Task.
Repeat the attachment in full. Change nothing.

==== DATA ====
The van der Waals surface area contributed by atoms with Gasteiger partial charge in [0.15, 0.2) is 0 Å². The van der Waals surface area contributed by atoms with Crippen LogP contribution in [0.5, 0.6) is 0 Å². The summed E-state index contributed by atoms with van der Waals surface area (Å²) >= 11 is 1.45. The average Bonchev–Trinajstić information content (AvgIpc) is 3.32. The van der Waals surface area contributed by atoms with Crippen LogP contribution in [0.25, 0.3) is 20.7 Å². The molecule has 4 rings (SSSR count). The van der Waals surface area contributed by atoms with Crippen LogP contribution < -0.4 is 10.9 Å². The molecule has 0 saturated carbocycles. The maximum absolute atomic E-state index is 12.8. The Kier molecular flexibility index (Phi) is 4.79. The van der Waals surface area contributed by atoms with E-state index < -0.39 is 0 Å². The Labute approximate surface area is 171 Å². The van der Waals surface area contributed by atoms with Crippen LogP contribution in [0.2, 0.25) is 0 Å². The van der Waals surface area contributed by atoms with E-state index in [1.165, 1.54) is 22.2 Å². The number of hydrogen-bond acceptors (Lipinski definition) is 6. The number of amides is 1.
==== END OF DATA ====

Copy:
The van der Waals surface area contributed by atoms with Gasteiger partial charge in [0.15, 0.2) is 0 Å². The van der Waals surface area contributed by atoms with Crippen LogP contribution in [0.5, 0.6) is 0 Å². The summed E-state index contributed by atoms with van der Waals surface area (Å²) >= 11 is 1.45. The average Bonchev–Trinajstić information content (AvgIpc) is 3.32. The van der Waals surface area contributed by atoms with Crippen LogP contribution in [0.25, 0.3) is 20.7 Å². The molecule has 4 rings (SSSR count). The van der Waals surface area contributed by atoms with Crippen LogP contribution < -0.4 is 10.9 Å². The molecule has 0 saturated carbocycles. The maximum absolute atomic E-state index is 12.8. The Kier molecular flexibility index (Phi) is 4.79. The van der Waals surface area contributed by atoms with E-state index < -0.39 is 0 Å². The Labute approximate surface area is 171 Å². The van der Waals surface area contributed by atoms with Crippen LogP contribution in [0.2, 0.25) is 0 Å². The van der Waals surface area contributed by atoms with E-state index in [1.165, 1.54) is 22.2 Å². The number of hydrogen-bond acceptors (Lipinski definition) is 6. The number of amides is 1.